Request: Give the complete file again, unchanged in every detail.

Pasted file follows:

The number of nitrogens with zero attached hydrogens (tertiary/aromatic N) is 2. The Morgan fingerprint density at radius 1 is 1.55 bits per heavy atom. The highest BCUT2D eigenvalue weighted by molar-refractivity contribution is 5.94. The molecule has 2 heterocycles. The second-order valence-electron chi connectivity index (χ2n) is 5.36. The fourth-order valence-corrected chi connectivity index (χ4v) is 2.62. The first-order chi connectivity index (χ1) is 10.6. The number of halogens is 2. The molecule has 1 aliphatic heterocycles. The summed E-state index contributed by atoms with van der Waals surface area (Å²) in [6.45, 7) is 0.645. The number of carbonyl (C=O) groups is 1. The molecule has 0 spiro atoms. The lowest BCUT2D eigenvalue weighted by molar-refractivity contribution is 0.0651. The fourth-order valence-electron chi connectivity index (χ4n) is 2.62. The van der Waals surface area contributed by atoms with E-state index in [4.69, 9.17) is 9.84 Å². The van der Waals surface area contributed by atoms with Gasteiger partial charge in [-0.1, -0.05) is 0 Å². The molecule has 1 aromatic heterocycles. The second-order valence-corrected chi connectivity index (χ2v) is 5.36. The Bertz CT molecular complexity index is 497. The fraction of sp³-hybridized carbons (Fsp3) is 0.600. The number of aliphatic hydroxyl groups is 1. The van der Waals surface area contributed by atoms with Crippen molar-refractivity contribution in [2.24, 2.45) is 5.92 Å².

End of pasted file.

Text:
The number of nitrogens with zero attached hydrogens (tertiary/aromatic N) is 2. The Morgan fingerprint density at radius 1 is 1.55 bits per heavy atom. The highest BCUT2D eigenvalue weighted by molar-refractivity contribution is 5.94. The molecule has 2 heterocycles. The second-order valence-electron chi connectivity index (χ2n) is 5.36. The fourth-order valence-corrected chi connectivity index (χ4v) is 2.62. The first-order chi connectivity index (χ1) is 10.6. The number of halogens is 2. The molecule has 1 aliphatic heterocycles. The summed E-state index contributed by atoms with van der Waals surface area (Å²) in [6.45, 7) is 0.645. The number of carbonyl (C=O) groups is 1. The molecule has 0 spiro atoms. The lowest BCUT2D eigenvalue weighted by molar-refractivity contribution is 0.0651. The fourth-order valence-electron chi connectivity index (χ4n) is 2.62. The van der Waals surface area contributed by atoms with E-state index in [4.69, 9.17) is 9.84 Å². The van der Waals surface area contributed by atoms with Gasteiger partial charge in [-0.1, -0.05) is 0 Å². The molecule has 1 aromatic heterocycles. The second-order valence-corrected chi connectivity index (χ2v) is 5.36. The Bertz CT molecular complexity index is 497. The fraction of sp³-hybridized carbons (Fsp3) is 0.600. The number of aliphatic hydroxyl groups is 1. The van der Waals surface area contributed by atoms with Crippen molar-refractivity contribution in [2.24, 2.45) is 5.92 Å².